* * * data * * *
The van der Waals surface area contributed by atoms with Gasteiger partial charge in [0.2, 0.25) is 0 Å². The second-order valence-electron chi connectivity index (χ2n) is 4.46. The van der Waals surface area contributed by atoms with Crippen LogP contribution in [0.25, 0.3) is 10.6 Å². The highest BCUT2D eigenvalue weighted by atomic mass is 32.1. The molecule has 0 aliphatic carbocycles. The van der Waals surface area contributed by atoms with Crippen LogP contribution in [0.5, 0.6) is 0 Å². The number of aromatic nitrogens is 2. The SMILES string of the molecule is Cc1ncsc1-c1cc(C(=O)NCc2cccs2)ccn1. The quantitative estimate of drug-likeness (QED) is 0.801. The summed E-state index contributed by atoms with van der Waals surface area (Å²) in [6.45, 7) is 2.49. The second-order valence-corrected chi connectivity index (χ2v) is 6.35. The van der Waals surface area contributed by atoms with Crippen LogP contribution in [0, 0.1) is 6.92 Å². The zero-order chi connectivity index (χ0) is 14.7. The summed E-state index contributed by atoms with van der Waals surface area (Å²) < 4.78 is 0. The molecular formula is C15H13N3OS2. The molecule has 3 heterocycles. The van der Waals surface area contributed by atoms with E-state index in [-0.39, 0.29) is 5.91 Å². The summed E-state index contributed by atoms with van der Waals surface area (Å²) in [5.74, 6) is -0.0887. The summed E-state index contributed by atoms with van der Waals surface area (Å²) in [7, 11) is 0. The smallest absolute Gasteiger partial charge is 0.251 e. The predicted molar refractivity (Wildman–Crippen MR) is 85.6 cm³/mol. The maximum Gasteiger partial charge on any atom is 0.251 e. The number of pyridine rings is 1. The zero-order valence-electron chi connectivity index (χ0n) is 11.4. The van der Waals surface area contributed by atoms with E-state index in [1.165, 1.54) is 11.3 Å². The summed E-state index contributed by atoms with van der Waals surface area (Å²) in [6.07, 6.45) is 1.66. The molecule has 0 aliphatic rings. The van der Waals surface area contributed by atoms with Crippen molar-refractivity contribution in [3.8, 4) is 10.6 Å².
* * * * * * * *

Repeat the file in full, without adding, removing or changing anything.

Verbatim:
The van der Waals surface area contributed by atoms with Gasteiger partial charge in [0.2, 0.25) is 0 Å². The second-order valence-electron chi connectivity index (χ2n) is 4.46. The van der Waals surface area contributed by atoms with Crippen LogP contribution in [0.25, 0.3) is 10.6 Å². The highest BCUT2D eigenvalue weighted by atomic mass is 32.1. The molecule has 0 aliphatic carbocycles. The van der Waals surface area contributed by atoms with Crippen LogP contribution in [0.5, 0.6) is 0 Å². The number of aromatic nitrogens is 2. The SMILES string of the molecule is Cc1ncsc1-c1cc(C(=O)NCc2cccs2)ccn1. The quantitative estimate of drug-likeness (QED) is 0.801. The summed E-state index contributed by atoms with van der Waals surface area (Å²) in [6.45, 7) is 2.49. The second-order valence-corrected chi connectivity index (χ2v) is 6.35. The van der Waals surface area contributed by atoms with Crippen LogP contribution in [0, 0.1) is 6.92 Å². The zero-order chi connectivity index (χ0) is 14.7. The summed E-state index contributed by atoms with van der Waals surface area (Å²) < 4.78 is 0. The molecular formula is C15H13N3OS2. The molecule has 3 heterocycles. The van der Waals surface area contributed by atoms with E-state index in [-0.39, 0.29) is 5.91 Å². The summed E-state index contributed by atoms with van der Waals surface area (Å²) in [5.74, 6) is -0.0887. The summed E-state index contributed by atoms with van der Waals surface area (Å²) in [7, 11) is 0. The smallest absolute Gasteiger partial charge is 0.251 e. The predicted molar refractivity (Wildman–Crippen MR) is 85.6 cm³/mol. The maximum Gasteiger partial charge on any atom is 0.251 e. The number of pyridine rings is 1. The zero-order valence-electron chi connectivity index (χ0n) is 11.4. The van der Waals surface area contributed by atoms with E-state index in [1.165, 1.54) is 11.3 Å². The summed E-state index contributed by atoms with van der Waals surface area (Å²) in [6.07, 6.45) is 1.66. The molecule has 0 aliphatic rings. The van der Waals surface area contributed by atoms with Crippen molar-refractivity contribution in [3.8, 4) is 10.6 Å².